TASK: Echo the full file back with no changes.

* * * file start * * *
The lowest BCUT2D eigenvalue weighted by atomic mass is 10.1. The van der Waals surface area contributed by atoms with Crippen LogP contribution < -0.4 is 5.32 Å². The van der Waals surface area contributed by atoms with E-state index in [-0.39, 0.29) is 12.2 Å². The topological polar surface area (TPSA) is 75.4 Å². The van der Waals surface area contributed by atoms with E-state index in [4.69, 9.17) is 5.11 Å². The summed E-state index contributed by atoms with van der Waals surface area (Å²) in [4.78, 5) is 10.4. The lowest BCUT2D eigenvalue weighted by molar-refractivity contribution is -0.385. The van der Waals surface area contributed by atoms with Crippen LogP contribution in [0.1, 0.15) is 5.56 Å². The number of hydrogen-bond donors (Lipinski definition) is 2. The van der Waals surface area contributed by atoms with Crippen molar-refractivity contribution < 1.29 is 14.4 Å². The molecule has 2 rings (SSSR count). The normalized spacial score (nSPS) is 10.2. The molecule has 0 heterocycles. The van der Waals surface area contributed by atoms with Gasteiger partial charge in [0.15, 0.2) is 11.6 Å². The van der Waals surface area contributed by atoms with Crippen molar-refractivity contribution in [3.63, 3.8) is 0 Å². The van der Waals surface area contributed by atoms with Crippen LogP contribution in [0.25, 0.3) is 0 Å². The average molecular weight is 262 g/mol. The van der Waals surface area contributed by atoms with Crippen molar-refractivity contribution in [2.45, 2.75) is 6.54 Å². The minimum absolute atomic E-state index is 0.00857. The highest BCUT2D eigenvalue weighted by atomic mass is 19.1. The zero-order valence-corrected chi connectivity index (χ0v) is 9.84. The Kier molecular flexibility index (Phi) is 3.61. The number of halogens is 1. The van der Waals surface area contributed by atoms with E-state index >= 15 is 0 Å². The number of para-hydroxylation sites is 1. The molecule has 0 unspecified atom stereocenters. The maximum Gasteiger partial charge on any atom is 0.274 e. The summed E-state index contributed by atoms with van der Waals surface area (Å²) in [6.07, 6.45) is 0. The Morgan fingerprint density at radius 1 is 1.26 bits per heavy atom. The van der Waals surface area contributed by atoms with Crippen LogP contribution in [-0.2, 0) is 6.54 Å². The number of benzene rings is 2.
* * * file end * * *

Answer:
The lowest BCUT2D eigenvalue weighted by atomic mass is 10.1. The van der Waals surface area contributed by atoms with Crippen LogP contribution < -0.4 is 5.32 Å². The van der Waals surface area contributed by atoms with E-state index in [-0.39, 0.29) is 12.2 Å². The topological polar surface area (TPSA) is 75.4 Å². The van der Waals surface area contributed by atoms with E-state index in [4.69, 9.17) is 5.11 Å². The summed E-state index contributed by atoms with van der Waals surface area (Å²) in [4.78, 5) is 10.4. The lowest BCUT2D eigenvalue weighted by molar-refractivity contribution is -0.385. The van der Waals surface area contributed by atoms with Crippen LogP contribution in [0.1, 0.15) is 5.56 Å². The number of hydrogen-bond donors (Lipinski definition) is 2. The van der Waals surface area contributed by atoms with Crippen molar-refractivity contribution < 1.29 is 14.4 Å². The molecule has 2 rings (SSSR count). The normalized spacial score (nSPS) is 10.2. The molecule has 0 heterocycles. The van der Waals surface area contributed by atoms with Gasteiger partial charge in [0.15, 0.2) is 11.6 Å². The van der Waals surface area contributed by atoms with Crippen molar-refractivity contribution in [3.63, 3.8) is 0 Å². The van der Waals surface area contributed by atoms with Crippen LogP contribution in [0.25, 0.3) is 0 Å². The average molecular weight is 262 g/mol. The van der Waals surface area contributed by atoms with Crippen molar-refractivity contribution in [2.45, 2.75) is 6.54 Å². The minimum absolute atomic E-state index is 0.00857. The highest BCUT2D eigenvalue weighted by atomic mass is 19.1. The zero-order valence-corrected chi connectivity index (χ0v) is 9.84. The Kier molecular flexibility index (Phi) is 3.61. The number of halogens is 1. The van der Waals surface area contributed by atoms with E-state index >= 15 is 0 Å². The number of para-hydroxylation sites is 1. The molecule has 0 unspecified atom stereocenters. The maximum Gasteiger partial charge on any atom is 0.274 e. The summed E-state index contributed by atoms with van der Waals surface area (Å²) in [6.07, 6.45) is 0. The Morgan fingerprint density at radius 1 is 1.26 bits per heavy atom. The van der Waals surface area contributed by atoms with Crippen LogP contribution in [-0.2, 0) is 6.54 Å². The number of benzene rings is 2.